TY/LY Relation

Every TY (this year's) day, week, period or quarter, has a corresponding LY (last year) day, week, period or quarter. This implicit mapping is straightforward for 52-week years. The acid test, however, is in handling 53-week years.

There are two common approaches for defining the TY-LY relationship:

  1. The TY and LY have the same day number (1-371) and week number (1-53.) Higher levels, i.e. periods and quarters, are made up of the same days and weeks following a 4-4-5 pattern, so any TY day belongs to the same period as its corresponding LY day. The only oddity is that we have to skip the 53d week in year-to-year comparisons.
  2. The alternative approach is to establish LY as 52 weeks back from any date or week of TY. This way we don't care about the absolute week number, and always take a rolling 52-week view of the year. Same periods and quarters however, don't necessarily contain the same weeks.

The first approach has the advantage that each day and week, corresponds to the same period and quarter of the year for both TY and LY. The potentially down-side of this approach is that the 53d week, whenever it occurs, is ignored for TY/LY comparisons. If the year end is defined at the end of December, this last week typically contains the holiday season that no retailer is willing to disregard. The second approach solves this problem, as it always compares days and weeks in a way that maps fixed holidays, such as Christmas/New Year fairly close. The penalty is that these weeks are not fitting neatly in respective periods and quarters. Actually, TY-week-53 corresponds to LY-week-01 of the same calendar year. This violates the symmetry that we expect from any dimension, because LY weeks (and days) don't fit inside the respective LY periods.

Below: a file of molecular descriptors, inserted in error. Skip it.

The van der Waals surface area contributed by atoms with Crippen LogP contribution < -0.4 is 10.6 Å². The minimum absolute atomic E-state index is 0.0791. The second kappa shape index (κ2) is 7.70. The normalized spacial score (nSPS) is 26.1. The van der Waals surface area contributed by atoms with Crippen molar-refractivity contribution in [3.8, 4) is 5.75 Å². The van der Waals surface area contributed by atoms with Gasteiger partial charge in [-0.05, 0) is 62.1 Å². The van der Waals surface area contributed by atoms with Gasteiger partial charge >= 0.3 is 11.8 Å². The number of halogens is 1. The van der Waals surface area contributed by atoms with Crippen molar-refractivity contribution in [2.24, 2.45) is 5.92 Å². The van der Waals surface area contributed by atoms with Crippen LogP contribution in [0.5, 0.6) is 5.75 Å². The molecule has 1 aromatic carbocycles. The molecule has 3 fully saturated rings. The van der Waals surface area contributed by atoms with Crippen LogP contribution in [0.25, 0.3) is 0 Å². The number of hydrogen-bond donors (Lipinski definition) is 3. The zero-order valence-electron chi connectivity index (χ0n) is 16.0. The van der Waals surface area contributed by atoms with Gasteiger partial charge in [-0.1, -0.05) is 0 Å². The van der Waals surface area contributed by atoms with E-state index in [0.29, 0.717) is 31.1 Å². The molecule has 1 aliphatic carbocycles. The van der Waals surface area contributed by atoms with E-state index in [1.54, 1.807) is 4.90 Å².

To illustrate the asymmetry in the second approach, consider a calendar where year 2008 includes a 53d week. Let's assume we are in 2009W05 and are interested in comparing the first fiscal period of 2009 (2009P1) with that of the corresponding LY period. But what weeks make up LY of 2009P01? Is it 2008P01? or is it a fictitious period made-up of the four LY weeks of the weeks that make-up 2009P01?

What if the user after getting the results of his query at the period level, drills down to get the same information at weekly grain. If the first (period-level) query is answered by querying 2009P01 and 2008P01, then the week drill down will be off by a week, since the weeks making-up period 2009P01 are 2009W01, 2009W02, 2009W03 and 2009W04, with corresponding LY weeks: 2008W02, 2008W03 and 2008W04 and 2008W05 - computed 52 weeks back from the TY weeks. Since we cannot have the sum of the weeks not make-up the period amount, we should probably consider that the LY of 2009P01 should be the sum of the respective LY weeks.

This is a reasonable approach, as long as we remember that to get period level information we cannot use the natural parent of 2008W02 - 2008W05, as we would end-up with three weeks belonging to P01 and one in P02. So the right method would be to query the fact using the sum of the weeks or days by moving back 52 weeks, and label the period using the labels of TY. This way the four weeks from 2008W02 to 2008W05 would be properly labeled as P01 when viewed as LY P01.

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